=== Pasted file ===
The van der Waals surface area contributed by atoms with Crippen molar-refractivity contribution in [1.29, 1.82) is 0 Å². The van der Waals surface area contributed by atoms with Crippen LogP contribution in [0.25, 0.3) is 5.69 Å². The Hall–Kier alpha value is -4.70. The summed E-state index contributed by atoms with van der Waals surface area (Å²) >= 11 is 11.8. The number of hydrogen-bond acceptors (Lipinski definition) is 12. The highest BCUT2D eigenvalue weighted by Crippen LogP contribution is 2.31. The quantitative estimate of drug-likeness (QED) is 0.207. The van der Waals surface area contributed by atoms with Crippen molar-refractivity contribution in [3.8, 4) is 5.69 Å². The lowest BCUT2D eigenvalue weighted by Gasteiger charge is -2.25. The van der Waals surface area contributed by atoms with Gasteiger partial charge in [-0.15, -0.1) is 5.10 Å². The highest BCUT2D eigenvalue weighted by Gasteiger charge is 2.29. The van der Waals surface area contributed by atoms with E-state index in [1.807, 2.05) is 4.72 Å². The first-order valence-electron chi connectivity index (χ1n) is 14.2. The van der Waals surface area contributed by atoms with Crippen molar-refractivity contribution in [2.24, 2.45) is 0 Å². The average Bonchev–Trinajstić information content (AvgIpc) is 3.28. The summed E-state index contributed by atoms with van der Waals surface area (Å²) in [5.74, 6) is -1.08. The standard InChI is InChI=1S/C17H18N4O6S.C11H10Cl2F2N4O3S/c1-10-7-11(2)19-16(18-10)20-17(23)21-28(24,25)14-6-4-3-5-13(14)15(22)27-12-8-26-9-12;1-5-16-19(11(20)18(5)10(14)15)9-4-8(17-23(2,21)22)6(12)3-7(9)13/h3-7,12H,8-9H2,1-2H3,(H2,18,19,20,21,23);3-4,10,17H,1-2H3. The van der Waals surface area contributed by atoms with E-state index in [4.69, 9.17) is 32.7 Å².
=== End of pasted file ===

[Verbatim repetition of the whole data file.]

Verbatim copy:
The van der Waals surface area contributed by atoms with Crippen molar-refractivity contribution in [1.29, 1.82) is 0 Å². The van der Waals surface area contributed by atoms with Crippen LogP contribution in [0.25, 0.3) is 5.69 Å². The Hall–Kier alpha value is -4.70. The summed E-state index contributed by atoms with van der Waals surface area (Å²) >= 11 is 11.8. The number of hydrogen-bond acceptors (Lipinski definition) is 12. The highest BCUT2D eigenvalue weighted by Crippen LogP contribution is 2.31. The quantitative estimate of drug-likeness (QED) is 0.207. The van der Waals surface area contributed by atoms with Crippen molar-refractivity contribution in [3.8, 4) is 5.69 Å². The lowest BCUT2D eigenvalue weighted by Gasteiger charge is -2.25. The van der Waals surface area contributed by atoms with Gasteiger partial charge in [-0.15, -0.1) is 5.10 Å². The highest BCUT2D eigenvalue weighted by Gasteiger charge is 2.29. The van der Waals surface area contributed by atoms with E-state index in [1.807, 2.05) is 4.72 Å². The first-order valence-electron chi connectivity index (χ1n) is 14.2. The van der Waals surface area contributed by atoms with Crippen molar-refractivity contribution in [2.24, 2.45) is 0 Å². The average Bonchev–Trinajstić information content (AvgIpc) is 3.28. The summed E-state index contributed by atoms with van der Waals surface area (Å²) in [5.74, 6) is -1.08. The standard InChI is InChI=1S/C17H18N4O6S.C11H10Cl2F2N4O3S/c1-10-7-11(2)19-16(18-10)20-17(23)21-28(24,25)14-6-4-3-5-13(14)15(22)27-12-8-26-9-12;1-5-16-19(11(20)18(5)10(14)15)9-4-8(17-23(2,21)22)6(12)3-7(9)13/h3-7,12H,8-9H2,1-2H3,(H2,18,19,20,21,23);3-4,10,17H,1-2H3. The van der Waals surface area contributed by atoms with E-state index in [4.69, 9.17) is 32.7 Å².